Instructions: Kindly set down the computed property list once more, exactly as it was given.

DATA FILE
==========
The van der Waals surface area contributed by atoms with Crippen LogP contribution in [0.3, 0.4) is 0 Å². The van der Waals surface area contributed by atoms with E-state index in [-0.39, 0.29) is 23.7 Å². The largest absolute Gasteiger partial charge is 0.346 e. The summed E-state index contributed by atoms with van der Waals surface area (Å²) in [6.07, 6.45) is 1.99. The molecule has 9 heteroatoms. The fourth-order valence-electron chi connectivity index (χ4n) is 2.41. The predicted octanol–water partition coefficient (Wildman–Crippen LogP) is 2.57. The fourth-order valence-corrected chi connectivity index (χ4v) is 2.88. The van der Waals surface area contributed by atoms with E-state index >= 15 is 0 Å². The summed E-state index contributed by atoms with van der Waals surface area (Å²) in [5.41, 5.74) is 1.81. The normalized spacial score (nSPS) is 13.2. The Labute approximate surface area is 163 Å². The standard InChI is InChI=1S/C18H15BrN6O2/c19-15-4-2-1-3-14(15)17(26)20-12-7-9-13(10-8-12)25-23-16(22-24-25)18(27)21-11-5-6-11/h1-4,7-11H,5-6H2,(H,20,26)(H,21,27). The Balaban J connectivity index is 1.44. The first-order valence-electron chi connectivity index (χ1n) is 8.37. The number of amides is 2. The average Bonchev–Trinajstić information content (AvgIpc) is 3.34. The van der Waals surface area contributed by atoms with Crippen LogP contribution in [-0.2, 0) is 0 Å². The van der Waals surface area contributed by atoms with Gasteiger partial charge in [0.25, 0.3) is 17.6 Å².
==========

The van der Waals surface area contributed by atoms with Crippen LogP contribution in [0.3, 0.4) is 0 Å². The van der Waals surface area contributed by atoms with E-state index in [-0.39, 0.29) is 23.7 Å². The largest absolute Gasteiger partial charge is 0.346 e. The summed E-state index contributed by atoms with van der Waals surface area (Å²) in [6.07, 6.45) is 1.99. The molecule has 9 heteroatoms. The fourth-order valence-electron chi connectivity index (χ4n) is 2.41. The predicted octanol–water partition coefficient (Wildman–Crippen LogP) is 2.57. The fourth-order valence-corrected chi connectivity index (χ4v) is 2.88. The van der Waals surface area contributed by atoms with E-state index >= 15 is 0 Å². The summed E-state index contributed by atoms with van der Waals surface area (Å²) in [5.41, 5.74) is 1.81. The normalized spacial score (nSPS) is 13.2. The Labute approximate surface area is 163 Å². The standard InChI is InChI=1S/C18H15BrN6O2/c19-15-4-2-1-3-14(15)17(26)20-12-7-9-13(10-8-12)25-23-16(22-24-25)18(27)21-11-5-6-11/h1-4,7-11H,5-6H2,(H,20,26)(H,21,27). The Balaban J connectivity index is 1.44. The first-order valence-electron chi connectivity index (χ1n) is 8.37. The number of amides is 2. The average Bonchev–Trinajstić information content (AvgIpc) is 3.34. The van der Waals surface area contributed by atoms with Crippen LogP contribution in [-0.2, 0) is 0 Å². The van der Waals surface area contributed by atoms with Gasteiger partial charge in [0.25, 0.3) is 17.6 Å².